PayPal takes a step into the crypto world with a new feature, Cryptocurrencies Hub, which could redefine the company’s identity as a crypto-inclusive platform according to a report from Cointelegraph.
PayPal broadens its horizons in the crypto space
The global payment giant PayPal, known for its recently launched dollar-backed stablecoin PayPal USD (PYUSD), has updated its user terms to introduce the Cryptocurrencies Hub. This allows users to hold and interact with Bitcoin and other cryptocurrencies within their PayPal account. With Bitcoin’s current value at $29,370, this demonstrates PayPal’s continued belief in cryptocurrencies as an asset.
Features and conditions
For users interested in using cryptocurrencies through PayPal, the latest user terms outline the necessary conditions. The Cryptocurrencies Hub will not only allow the purchase and sale of crypto but also enable payments for purchases via PayPal using funds derived from the sale of cryptocurrencies.
A key aspect of the Cryptocurrencies Hub is the ability to convert between PYUSD and other crypto assets. PayPal clarified: “Any balance in your Cryptocurrencies Hub represents your ownership of the amount of each Crypto Asset shown. You will not hold the digital Crypto Assets themselves in your Crypto Asset balance.”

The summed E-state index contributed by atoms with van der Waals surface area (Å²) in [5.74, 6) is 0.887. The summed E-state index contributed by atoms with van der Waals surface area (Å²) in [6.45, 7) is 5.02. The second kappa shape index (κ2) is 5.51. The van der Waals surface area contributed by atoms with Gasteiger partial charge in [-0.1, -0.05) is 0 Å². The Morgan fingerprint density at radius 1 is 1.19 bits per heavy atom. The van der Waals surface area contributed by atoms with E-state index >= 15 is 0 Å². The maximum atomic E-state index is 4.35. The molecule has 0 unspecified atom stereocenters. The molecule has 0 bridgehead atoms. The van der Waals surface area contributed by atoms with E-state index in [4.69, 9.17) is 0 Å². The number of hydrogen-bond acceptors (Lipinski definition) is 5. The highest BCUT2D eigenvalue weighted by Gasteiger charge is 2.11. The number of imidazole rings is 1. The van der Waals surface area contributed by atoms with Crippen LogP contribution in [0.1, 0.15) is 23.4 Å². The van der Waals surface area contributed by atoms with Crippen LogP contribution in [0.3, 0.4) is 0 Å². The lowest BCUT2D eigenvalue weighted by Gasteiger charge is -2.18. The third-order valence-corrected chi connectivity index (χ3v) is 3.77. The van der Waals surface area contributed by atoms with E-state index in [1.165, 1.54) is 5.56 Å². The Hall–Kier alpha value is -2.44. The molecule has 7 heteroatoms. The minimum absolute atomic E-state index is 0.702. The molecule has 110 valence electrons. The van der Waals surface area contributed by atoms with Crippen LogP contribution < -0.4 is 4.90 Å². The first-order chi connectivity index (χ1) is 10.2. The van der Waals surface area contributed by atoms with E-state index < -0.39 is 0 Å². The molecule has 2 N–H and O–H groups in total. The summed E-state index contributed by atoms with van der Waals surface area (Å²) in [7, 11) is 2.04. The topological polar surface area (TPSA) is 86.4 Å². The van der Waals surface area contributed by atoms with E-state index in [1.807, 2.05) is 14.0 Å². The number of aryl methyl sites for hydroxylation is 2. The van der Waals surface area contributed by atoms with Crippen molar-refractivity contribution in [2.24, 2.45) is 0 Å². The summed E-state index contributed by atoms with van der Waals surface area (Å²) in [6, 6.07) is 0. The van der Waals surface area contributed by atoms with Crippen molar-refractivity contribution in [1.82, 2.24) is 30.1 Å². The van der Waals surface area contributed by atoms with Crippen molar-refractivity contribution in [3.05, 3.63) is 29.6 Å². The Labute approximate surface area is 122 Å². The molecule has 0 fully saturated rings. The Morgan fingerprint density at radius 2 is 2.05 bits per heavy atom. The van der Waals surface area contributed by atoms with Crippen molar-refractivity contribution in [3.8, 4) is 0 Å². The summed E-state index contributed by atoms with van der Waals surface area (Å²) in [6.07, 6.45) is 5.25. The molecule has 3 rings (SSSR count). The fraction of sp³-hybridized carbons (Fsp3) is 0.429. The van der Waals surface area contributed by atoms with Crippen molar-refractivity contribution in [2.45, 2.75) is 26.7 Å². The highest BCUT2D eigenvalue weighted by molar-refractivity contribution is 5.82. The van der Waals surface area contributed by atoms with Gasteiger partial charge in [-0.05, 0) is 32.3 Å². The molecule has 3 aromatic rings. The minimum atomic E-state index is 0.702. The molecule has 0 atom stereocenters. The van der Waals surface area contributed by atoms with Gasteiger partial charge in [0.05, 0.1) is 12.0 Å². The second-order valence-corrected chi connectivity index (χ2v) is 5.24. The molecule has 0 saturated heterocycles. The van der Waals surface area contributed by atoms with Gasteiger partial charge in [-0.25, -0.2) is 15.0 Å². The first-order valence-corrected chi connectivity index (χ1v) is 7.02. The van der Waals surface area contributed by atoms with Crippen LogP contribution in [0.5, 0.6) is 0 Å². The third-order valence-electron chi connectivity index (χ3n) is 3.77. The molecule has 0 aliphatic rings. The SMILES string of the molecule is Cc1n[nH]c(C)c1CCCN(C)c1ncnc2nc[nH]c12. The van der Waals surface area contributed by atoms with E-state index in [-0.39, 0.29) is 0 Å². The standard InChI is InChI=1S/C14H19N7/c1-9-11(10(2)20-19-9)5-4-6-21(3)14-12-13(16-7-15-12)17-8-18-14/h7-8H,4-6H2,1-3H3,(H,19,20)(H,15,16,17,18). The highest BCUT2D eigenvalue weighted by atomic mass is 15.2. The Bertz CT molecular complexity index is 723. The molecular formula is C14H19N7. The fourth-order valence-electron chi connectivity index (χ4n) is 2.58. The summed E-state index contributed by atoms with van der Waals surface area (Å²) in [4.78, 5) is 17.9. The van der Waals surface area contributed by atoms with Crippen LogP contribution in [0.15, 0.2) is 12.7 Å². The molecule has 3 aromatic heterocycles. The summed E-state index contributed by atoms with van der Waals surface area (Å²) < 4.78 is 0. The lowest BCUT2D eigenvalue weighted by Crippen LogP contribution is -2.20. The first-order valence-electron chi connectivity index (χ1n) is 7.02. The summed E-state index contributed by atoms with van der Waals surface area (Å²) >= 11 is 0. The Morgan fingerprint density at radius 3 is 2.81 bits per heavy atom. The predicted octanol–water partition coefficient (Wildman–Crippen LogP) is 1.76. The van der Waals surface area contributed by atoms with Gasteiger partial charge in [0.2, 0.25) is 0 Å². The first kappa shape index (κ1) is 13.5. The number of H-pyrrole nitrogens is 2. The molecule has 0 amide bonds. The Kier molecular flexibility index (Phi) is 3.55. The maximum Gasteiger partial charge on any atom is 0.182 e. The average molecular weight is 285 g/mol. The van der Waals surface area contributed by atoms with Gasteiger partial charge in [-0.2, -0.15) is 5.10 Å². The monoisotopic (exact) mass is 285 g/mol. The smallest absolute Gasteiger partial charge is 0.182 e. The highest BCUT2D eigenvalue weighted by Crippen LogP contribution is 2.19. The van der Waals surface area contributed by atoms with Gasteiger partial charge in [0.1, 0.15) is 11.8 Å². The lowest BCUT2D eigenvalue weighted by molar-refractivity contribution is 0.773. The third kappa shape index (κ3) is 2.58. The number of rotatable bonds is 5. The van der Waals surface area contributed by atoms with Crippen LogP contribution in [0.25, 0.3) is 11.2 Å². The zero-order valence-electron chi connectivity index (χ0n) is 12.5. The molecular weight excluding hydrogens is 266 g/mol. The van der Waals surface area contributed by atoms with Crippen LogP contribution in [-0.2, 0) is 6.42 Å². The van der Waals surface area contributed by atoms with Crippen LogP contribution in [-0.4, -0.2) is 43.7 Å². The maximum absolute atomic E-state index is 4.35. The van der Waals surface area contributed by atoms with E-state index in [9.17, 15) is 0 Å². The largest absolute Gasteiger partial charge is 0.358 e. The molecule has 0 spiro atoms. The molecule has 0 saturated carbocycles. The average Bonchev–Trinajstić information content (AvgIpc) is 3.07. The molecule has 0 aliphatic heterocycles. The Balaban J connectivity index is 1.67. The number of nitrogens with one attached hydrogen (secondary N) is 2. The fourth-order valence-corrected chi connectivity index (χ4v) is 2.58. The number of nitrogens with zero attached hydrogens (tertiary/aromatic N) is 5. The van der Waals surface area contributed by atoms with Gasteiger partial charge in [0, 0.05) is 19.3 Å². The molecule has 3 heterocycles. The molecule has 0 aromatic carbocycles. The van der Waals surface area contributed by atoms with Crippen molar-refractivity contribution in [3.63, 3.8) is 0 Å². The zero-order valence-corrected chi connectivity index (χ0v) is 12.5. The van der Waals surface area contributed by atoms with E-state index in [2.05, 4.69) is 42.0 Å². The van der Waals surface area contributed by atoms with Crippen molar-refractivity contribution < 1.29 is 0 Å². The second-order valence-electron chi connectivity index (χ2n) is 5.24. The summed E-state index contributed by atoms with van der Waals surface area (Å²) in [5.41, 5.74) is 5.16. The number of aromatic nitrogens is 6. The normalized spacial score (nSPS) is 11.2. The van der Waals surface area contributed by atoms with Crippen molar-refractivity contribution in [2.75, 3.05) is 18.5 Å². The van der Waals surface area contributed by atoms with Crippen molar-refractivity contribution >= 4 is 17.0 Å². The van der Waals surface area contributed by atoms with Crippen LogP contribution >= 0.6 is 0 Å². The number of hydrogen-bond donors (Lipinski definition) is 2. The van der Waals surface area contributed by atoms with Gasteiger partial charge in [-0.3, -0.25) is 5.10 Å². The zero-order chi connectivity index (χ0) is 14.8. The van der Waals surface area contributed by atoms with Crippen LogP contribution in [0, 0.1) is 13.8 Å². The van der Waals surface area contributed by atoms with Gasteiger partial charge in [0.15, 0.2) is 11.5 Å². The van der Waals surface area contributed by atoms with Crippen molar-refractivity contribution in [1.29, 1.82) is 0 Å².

However, not all PayPal users will have access to this new feature. To be eligible for the Cryptocurrencies Hub, a user must meet certain requirements, including having a personal PayPal account in good standing and providing the required identification information.
Controversy surrounding PayPal USD
The launch of PayPal USD has led to mixed opinions within the crypto community. Many believe that PYUSD could accelerate Ethereum’s mainstream adoption, whose value currently stands at $1,847. At the same time, others warn that it may pose issues for decentralization and personal control over assets. Several smart contract auditors have pointed out that PYUSD’s smart contract contains features like “freezefunds” and “wipefrozenfunds,” which they argue are clear examples of centralization risks built into the code.